Commercial debtors and creditors (veteran and inexperienced) are generally aware of the Golden Rule when it comes to debt collection. It is a very old yet deadly rule; it would appear, however, that creditors and debtors alike appear to have limited understanding of this rule in the practical sphere.
The Golden Rule:
As a general rule, Section 11(d) of the Prescription Act, 68 of 1969 declares that if a debt is owed by person A (the debtor) to person B (the creditor), and unless person A is a State entity, person B is granted a period of three years from due date to claim the debt from person A in a Court of competent jurisdiction before the debt shall be deemed to have become legally extinguished.
It is essential that creditors and debtors alike are aware of this Rule. For the creditor, it indicates the time allowed to enforce its rights to claim the said amount from the debtor. For the Debtor, it indicates whether or not there is a valid defence against a debt which is otherwise due to the Creditor.
The reason why this rule was created in the first place was for legal certainty and for proficiency: creditors must act conscientiously in pursuit of their debts, and a debtor ought to have the right to know whether or not the debt is still due. It would seem unfair to punish a debtor for the lackadaisical actions of a creditor, which would bizarrely reverse the effect of actori incumbit onus probation (i.e. the burden of proof falls on the claimant).
In my view, the best explanation for the rationale behind the extinctive prescriptive rule was stated no better than Grosskopf J:
“Where a creditor lays claim to a debt which has been due for a long period, doubts may exist as to whether a valid debt ever arose, or if it did, whether it has been discharged… The alleged debtor may have come to assume that no claim would be made, witnesses may have died, memories would have faded, documents or receipts may have been lost, etc. These sources of uncertainty are reduced by imposing a time limit on the existence of a debt, and the relevant time limits reflect, to some extent, the degree of uncertainty to which a particular type of debt is ordinarily subject…”1
1 Murray & Roberts Construction (Cape) (Pty) Ltd v Upington Municipality 1984 (1) SA 571 (A) at 578F-H
However, if you are person A and you have attempted in good faith through settlement negotiations to pursue the debt owed to you by person B but it all happened more than 3 years after the debt became due, does that mean your claim has automatically extinguished?
The aforementioned Prescription Act deals with the possibility of interrupting the running of prescription. This can be done through an act by the Debtor which has the effect of re-starting the prescription afresh so that the due date is renewed as at that date. For a creditor, it sings a song of celebration, but for a debtor, it shrieks the siren of sadness.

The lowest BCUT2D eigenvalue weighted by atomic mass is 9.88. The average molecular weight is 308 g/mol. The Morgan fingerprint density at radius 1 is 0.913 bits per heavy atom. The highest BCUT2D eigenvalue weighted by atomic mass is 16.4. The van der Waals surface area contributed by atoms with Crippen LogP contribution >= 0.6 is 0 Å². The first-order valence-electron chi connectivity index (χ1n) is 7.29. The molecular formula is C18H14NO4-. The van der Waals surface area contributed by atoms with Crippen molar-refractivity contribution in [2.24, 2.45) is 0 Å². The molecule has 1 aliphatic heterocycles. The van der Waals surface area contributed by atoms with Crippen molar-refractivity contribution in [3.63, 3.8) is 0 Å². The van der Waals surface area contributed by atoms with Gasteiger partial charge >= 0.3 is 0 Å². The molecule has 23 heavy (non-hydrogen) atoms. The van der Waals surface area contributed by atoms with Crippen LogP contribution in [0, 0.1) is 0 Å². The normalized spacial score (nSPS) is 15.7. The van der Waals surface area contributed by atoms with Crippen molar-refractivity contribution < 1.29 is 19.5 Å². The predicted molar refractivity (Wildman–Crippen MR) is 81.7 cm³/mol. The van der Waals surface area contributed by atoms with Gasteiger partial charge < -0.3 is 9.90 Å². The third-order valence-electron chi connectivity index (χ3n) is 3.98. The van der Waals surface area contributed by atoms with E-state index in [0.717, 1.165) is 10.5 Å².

Section 11 of the Prescription Act defines non-judicial acts that may be deemed to have interrupted the running of prescription; one of those acts is through the “express or tacit acknowledgement of liability by the debtor.”
The acknowledgment of liability can take place “expressly or tacitly” and links directly to the public policy requirement of certainty. The question recently arose as to whether or not an admission of liability made by the Debtor through negotiation-correspondence could be held to interrupt prescription. In KLD Residential v Empire Earth Investments (1135/2016)  ZASCA 98 (6 July 2017), the majority found that solely for the purposes of interrupting prescription, such an admission of liability may be considered as having the effect of interrupting prescription in terms of Section 14 of the Prescription Act.
The aforementioned decision is crucial in that it balanced the policy considerations for the need to protect that which is discussed in settlement negotiations up against the need for legal certainty. The SCA placed a great deal of emphasis on the assertion that a creditor ought not to be punished for delaying litigation in the face of an acknowledgment by the debtor of its indebtedness which otherwise alludes to certainty.
However, this protection is not exhaustive and each case would be considered on its own merit.
Veteran and Inexperienced businessmen alike ought to take the implications of this judgment under their belt for the following reasons:
1. As debtors, be careful what you say in written correspondence regardless of the nature of said correspondence; AND
2. As creditors, choosing to negotiate the settlement of your debt can be protected if the time arises to pursue more litigious methods.
It is absolutely essential that you consult with an Attorney regarding the enforcement and protection of your rights as debtors and creditors.
Aleisha Oliver, Attorney